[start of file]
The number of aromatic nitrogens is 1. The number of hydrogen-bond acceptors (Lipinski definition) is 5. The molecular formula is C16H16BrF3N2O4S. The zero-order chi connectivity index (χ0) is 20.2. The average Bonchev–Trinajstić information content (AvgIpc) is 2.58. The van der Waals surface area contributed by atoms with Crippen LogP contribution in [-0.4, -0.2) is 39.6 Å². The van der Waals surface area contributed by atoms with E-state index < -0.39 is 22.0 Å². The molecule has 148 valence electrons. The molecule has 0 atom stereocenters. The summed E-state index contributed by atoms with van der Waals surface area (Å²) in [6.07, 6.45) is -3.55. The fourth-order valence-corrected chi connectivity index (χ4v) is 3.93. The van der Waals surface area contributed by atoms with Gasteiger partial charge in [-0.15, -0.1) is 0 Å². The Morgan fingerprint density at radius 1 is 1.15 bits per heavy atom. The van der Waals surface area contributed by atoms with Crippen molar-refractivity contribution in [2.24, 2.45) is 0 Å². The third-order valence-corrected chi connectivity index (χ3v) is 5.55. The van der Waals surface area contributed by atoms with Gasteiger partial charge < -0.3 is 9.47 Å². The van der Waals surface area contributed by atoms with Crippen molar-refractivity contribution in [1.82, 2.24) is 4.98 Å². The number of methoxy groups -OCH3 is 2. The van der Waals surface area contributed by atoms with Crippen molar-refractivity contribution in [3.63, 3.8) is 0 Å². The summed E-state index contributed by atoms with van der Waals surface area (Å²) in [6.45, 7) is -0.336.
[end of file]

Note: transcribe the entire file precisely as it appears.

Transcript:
The number of aromatic nitrogens is 1. The number of hydrogen-bond acceptors (Lipinski definition) is 5. The molecular formula is C16H16BrF3N2O4S. The zero-order chi connectivity index (χ0) is 20.2. The average Bonchev–Trinajstić information content (AvgIpc) is 2.58. The van der Waals surface area contributed by atoms with Crippen LogP contribution in [-0.4, -0.2) is 39.6 Å². The van der Waals surface area contributed by atoms with E-state index < -0.39 is 22.0 Å². The molecule has 148 valence electrons. The molecule has 0 atom stereocenters. The summed E-state index contributed by atoms with van der Waals surface area (Å²) in [6.07, 6.45) is -3.55. The fourth-order valence-corrected chi connectivity index (χ4v) is 3.93. The van der Waals surface area contributed by atoms with Gasteiger partial charge in [-0.15, -0.1) is 0 Å². The Morgan fingerprint density at radius 1 is 1.15 bits per heavy atom. The van der Waals surface area contributed by atoms with Crippen molar-refractivity contribution in [2.24, 2.45) is 0 Å². The third-order valence-corrected chi connectivity index (χ3v) is 5.55. The van der Waals surface area contributed by atoms with Gasteiger partial charge < -0.3 is 9.47 Å². The van der Waals surface area contributed by atoms with Crippen molar-refractivity contribution in [1.82, 2.24) is 4.98 Å². The number of methoxy groups -OCH3 is 2. The van der Waals surface area contributed by atoms with Crippen molar-refractivity contribution in [3.63, 3.8) is 0 Å². The summed E-state index contributed by atoms with van der Waals surface area (Å²) in [6.45, 7) is -0.336.